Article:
Over the past 5 years, the incidence of long-term unemployment (the share of unemployed persons out of work for 12 months or more) has increased 60% in the advanced and developing
economies for which data exist.
 Global labor arbitrage, the practice of accessing the lowest-cost workers from all parts of the world, is partly a result of this enormous growth in the workforce.
Even considering the high savings rate of new entrants—he cites World Bank estimates that China has a savings rate of 40% of GDP—he estimates it would take 30 or so years
for the world to re-attain the capital-labor ratio among the countries that had previously made up the global economy.
Labor supply Main article: Labor force The global supply of labor almost doubled in absolute numbers between the 1980s and early 2000s, with half of that growth coming
The global economic factors driving the rise of multinational corporations—namely, cross-border movement of goods, services, technology and capital—are changing ways of thinking
about labor and the structure of today’s workforce.
While most of the absolute increase in this global labor supply consisted of less-educated workers (those without higher education), the relative supply of workers with higher
education increased by about 50 percent during the same period.
 The number of people employed in precarious work (also called “vulnerable employment”)— employment that is poorly paid, insecure, unprotected, and cannot support a household—has
increased dramatically in recent decades.
The benefits of global labor arbitrage may disappear, particularly in basic manufacturing and especially in China, where wages have been rising the fastest.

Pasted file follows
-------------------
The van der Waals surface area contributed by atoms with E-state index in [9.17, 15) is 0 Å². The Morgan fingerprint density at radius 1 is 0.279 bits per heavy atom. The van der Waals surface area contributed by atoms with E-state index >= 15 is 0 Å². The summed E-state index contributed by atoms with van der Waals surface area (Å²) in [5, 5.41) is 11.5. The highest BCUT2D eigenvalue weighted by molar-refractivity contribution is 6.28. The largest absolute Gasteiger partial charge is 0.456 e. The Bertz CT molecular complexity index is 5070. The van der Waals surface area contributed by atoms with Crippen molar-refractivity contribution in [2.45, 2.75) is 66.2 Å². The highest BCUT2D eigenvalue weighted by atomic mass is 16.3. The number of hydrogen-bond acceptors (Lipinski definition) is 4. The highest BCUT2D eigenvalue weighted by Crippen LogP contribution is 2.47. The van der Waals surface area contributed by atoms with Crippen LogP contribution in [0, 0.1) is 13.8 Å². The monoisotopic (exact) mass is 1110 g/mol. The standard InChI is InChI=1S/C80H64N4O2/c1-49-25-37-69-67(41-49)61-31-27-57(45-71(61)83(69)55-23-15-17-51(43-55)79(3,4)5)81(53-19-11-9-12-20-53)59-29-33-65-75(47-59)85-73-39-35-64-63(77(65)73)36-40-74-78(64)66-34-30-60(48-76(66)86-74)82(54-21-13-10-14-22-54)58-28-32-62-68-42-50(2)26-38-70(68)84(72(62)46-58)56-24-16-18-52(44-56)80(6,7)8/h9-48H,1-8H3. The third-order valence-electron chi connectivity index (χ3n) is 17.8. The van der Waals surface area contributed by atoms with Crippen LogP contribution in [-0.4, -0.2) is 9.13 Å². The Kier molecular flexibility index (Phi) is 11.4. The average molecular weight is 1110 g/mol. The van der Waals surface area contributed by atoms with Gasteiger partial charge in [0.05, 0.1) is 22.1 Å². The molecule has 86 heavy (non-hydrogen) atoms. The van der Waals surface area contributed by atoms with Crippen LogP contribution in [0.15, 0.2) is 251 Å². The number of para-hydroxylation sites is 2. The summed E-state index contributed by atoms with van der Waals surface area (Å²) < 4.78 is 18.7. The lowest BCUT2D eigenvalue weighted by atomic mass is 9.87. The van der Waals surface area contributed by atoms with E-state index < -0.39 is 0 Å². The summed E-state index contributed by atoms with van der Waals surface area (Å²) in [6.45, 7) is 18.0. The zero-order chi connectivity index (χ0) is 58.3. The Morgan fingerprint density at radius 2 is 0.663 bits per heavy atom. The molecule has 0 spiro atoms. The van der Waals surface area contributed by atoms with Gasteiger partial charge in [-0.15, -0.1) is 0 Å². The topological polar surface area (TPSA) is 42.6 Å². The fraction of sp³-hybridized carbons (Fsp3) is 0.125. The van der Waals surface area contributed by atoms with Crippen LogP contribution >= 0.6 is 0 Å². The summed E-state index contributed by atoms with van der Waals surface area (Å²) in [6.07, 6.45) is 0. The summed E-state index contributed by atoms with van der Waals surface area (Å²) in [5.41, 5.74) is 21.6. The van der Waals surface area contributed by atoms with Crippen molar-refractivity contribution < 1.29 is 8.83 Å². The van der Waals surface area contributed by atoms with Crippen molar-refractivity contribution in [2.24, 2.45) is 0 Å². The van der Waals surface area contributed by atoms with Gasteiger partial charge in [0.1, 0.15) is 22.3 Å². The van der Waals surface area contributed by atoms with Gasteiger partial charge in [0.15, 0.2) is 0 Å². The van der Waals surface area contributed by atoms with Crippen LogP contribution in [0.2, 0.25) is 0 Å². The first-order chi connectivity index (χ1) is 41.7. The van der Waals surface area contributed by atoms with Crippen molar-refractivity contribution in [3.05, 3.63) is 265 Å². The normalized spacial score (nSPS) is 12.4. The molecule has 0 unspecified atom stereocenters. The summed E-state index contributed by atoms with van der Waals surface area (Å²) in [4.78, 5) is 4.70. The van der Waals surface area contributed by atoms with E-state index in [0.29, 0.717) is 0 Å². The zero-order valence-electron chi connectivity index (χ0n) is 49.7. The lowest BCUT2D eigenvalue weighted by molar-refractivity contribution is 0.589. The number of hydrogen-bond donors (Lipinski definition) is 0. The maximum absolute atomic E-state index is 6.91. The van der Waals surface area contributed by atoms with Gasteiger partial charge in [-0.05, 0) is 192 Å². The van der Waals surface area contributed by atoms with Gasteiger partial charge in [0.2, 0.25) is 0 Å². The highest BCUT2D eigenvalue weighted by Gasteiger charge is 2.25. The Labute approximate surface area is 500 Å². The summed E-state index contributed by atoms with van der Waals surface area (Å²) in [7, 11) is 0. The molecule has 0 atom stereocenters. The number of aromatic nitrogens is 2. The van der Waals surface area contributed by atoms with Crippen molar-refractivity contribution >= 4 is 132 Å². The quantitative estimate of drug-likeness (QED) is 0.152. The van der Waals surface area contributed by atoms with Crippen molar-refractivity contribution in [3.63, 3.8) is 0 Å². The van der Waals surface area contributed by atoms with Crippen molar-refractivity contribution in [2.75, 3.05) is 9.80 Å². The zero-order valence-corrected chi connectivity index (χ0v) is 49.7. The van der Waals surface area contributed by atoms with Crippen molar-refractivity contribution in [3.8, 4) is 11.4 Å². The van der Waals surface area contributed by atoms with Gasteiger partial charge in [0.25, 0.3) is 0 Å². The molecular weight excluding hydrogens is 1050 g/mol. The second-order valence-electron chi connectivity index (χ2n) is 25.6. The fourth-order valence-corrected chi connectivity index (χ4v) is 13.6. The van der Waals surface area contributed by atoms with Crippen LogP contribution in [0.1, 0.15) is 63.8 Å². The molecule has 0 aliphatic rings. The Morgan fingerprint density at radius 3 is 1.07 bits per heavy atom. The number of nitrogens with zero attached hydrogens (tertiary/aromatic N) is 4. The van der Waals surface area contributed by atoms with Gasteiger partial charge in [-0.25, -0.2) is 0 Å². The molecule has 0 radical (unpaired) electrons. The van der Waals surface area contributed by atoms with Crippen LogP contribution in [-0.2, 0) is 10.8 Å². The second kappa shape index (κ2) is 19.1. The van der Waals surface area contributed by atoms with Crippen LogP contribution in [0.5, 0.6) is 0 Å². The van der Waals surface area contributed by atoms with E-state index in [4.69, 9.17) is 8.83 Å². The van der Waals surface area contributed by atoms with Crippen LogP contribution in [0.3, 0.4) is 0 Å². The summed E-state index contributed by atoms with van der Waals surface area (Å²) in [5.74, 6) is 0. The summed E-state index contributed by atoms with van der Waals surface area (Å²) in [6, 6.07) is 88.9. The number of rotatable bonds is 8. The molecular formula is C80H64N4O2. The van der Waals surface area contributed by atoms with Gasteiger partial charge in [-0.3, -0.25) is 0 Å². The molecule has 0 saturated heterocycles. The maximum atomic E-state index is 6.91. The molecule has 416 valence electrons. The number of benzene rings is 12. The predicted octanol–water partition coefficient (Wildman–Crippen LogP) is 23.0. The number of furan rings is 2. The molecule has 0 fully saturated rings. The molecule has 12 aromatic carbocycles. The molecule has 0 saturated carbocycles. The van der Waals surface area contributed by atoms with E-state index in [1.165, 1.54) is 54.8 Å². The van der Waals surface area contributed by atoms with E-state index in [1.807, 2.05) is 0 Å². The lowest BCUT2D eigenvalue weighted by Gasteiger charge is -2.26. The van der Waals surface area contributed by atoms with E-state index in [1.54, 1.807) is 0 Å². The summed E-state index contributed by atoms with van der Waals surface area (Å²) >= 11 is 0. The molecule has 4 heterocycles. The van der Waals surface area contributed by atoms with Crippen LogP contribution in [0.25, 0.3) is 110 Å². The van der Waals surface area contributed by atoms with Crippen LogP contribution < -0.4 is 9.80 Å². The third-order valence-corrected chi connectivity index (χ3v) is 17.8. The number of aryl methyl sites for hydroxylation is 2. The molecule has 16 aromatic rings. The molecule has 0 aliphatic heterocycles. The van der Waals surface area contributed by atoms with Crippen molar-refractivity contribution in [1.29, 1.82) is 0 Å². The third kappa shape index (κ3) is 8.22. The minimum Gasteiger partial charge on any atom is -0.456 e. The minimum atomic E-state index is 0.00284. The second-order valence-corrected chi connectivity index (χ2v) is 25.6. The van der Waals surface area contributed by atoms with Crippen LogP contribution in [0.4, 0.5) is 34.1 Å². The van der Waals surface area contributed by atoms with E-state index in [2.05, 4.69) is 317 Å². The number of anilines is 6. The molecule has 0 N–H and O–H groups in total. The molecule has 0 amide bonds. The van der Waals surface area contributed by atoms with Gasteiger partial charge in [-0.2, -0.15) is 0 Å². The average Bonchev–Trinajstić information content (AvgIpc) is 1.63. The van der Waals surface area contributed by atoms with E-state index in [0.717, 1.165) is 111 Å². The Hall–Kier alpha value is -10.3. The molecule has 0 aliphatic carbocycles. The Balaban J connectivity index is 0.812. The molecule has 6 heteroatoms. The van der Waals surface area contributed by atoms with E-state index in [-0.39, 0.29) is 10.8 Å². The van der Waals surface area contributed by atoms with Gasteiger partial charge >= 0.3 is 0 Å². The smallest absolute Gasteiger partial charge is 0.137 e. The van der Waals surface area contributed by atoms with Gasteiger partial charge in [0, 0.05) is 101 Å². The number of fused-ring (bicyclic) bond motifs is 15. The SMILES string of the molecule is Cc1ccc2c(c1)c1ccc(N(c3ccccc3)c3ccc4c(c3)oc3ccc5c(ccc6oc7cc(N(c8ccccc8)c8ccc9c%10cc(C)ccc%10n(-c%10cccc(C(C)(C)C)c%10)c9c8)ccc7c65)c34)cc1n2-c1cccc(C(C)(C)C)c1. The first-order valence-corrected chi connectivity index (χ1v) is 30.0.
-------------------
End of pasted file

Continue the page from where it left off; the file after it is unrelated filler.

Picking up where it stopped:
Freeman (2010) holds that the new entrants to the global workforce since the 1980s brought little capital with them, either because they were poor or because the capital they
had was of little economic value.
An increasing number of individuals move to less developed countries  to provide new expertise  or return their expertise to their country of origin.
Thus, global workforce mobility research is relevant to both host and home country policies.
One example of this is employer abuse of guest worker programs wherein employers act to sponsor guest workers at lower wages in order to decrease the overall domestic standard
wage for workers in a given occupation, such as with Information technology workers in the United States.
 The Institute estimates that increased exports in developing countries contribute to one-fifth of non-farm jobs in those nations and that immigrants from developing countries
contributed to 40 percent of the workforce in advanced ones.
 He estimates that the entry of China, India and the Eastern Bloc into the global economy cut the global capital-labor ratio to around 55–60% of what it otherwise would
Another potential outcome is an undermining of the protections that are already in place in some countries; that is, a pressure to lower domestic and, ultimately, international
A high dependency ratio can cause serious problems for a country if a large proportion of a government’s expenditure is on health, social security & education, which are most
used by the youngest and the oldest in a population.
 At the same time, the rate at which new workers entered the workforce in the Western world began to decline.
Some observe that a growing number of multinationals, especially from wealthier areas, are starting to see the benefits of keeping more of their operations close to home.
In terms of global labor arbitrage, the lowest-cost labor is often found in countries that have the fewest protections for workers.
In addition to the economic and social factors described above, a large part of this restructuring is also due to demographic factors, changes in the structure of the world’s
 Implications Social vulnerability One issue related to the shift of employment to countries with an overall younger population has to do with the dependency ratio
in differing countries.
Global workforce refers to the international labor pool of workers, including those employed by multinational companies and connected through a global system of networking
and production, foreign workers, transient migrant workers, remote workers, those in export-oriented employment, contingent workforce or other precarious work.
Downward pressure on wages Another issue can arise in regard to the capital-labor ratio in the global population.
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